Abstract

Emily Dickinson probably suffered from schizotypal personality disorder. Not to be confused with schizophrenia, schizotypy suggests a pattern of social withdrawal, especially face-to-face interaction, and behaviors considered eccentric to cultural norms, such as unusual dress. Schizotypy also carries implications for her work. Chief among its characteristics is an unusual use of language. Dickinson's peculiar rhetoric is consistent with patterns particular to schizotypy. While such a diagnosis does not explain her genius and only bluntly acts to reinforce modern scholarship, it does act to coalesce many disparate parts of Dickinson's life and work into a conceptual whole.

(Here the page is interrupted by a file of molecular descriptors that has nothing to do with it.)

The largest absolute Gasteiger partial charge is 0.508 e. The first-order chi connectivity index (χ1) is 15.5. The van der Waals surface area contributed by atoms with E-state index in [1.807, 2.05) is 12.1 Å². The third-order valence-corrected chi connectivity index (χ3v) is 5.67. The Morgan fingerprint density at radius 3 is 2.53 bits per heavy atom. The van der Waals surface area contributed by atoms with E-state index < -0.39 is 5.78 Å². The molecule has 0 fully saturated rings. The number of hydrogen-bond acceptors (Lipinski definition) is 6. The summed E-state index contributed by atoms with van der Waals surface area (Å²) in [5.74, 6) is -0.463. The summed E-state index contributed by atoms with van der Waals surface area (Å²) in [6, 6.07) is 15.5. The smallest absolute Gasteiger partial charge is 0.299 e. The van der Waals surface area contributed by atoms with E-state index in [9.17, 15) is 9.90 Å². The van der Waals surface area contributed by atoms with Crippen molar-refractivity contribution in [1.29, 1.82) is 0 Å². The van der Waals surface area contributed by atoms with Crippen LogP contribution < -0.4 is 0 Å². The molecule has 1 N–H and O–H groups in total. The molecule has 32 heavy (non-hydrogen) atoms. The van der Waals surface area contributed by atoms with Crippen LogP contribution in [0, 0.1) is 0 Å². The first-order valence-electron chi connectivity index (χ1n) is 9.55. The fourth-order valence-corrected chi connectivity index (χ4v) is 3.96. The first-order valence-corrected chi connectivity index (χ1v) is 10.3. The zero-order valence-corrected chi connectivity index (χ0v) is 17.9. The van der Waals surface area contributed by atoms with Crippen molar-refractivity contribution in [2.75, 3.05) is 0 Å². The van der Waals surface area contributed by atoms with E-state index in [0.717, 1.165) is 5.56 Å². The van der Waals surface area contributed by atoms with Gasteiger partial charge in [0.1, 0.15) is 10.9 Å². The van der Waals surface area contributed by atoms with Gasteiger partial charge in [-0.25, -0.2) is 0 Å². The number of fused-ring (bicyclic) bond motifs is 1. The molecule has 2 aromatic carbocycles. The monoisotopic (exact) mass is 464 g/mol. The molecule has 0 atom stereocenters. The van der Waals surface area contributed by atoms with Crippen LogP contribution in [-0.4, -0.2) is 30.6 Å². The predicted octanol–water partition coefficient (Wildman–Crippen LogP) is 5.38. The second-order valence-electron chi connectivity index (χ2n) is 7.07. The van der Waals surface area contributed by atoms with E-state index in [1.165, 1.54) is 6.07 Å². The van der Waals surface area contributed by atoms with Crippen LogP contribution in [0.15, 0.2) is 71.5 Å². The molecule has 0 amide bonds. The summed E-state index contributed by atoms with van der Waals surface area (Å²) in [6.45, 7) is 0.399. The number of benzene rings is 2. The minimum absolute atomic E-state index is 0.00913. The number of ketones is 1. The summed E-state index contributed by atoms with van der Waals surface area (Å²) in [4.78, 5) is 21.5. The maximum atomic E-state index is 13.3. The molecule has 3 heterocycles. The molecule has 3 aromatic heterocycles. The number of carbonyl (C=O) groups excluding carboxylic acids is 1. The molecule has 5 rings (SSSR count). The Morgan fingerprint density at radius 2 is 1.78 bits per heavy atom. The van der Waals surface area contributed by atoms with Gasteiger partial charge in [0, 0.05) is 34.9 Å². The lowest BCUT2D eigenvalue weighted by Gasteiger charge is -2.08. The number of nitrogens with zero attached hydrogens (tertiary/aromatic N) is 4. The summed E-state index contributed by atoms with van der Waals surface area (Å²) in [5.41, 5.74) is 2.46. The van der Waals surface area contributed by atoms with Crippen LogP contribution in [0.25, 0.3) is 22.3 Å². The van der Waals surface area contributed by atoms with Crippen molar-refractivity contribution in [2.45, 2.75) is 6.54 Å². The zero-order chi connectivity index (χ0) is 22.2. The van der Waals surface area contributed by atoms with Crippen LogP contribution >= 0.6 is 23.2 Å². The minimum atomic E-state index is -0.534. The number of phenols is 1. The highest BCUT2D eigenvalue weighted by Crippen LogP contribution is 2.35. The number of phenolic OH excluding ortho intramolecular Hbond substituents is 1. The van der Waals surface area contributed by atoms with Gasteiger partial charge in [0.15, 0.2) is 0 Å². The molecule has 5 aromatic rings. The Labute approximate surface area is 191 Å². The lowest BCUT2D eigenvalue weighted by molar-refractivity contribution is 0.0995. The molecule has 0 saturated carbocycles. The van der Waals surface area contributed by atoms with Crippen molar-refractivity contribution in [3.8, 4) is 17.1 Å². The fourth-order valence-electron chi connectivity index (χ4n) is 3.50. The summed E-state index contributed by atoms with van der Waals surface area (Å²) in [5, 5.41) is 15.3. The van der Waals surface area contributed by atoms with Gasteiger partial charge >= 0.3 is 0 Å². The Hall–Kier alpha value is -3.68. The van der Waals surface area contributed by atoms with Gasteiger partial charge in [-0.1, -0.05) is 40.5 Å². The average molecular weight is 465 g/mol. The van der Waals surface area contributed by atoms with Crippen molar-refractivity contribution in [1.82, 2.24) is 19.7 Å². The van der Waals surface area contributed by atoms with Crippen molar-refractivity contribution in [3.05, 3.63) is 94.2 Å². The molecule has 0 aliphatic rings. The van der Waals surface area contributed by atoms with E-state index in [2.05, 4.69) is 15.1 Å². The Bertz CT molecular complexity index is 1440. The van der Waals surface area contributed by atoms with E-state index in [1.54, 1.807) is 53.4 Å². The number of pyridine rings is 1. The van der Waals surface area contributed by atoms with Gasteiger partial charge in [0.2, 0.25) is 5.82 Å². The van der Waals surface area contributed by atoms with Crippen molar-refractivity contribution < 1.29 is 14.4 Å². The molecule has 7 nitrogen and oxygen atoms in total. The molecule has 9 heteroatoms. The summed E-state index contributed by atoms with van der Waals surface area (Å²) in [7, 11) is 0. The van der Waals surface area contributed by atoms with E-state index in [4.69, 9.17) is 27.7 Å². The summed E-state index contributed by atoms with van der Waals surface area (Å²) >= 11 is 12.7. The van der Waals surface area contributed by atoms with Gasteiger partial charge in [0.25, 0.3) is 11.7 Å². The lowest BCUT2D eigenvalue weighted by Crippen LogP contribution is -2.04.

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Additional Information

ISSN
1096-858X
Print ISSN
1059-6879
Pages
pp. 77-96
Launched on MUSE
2004-03-30
Open Access
No
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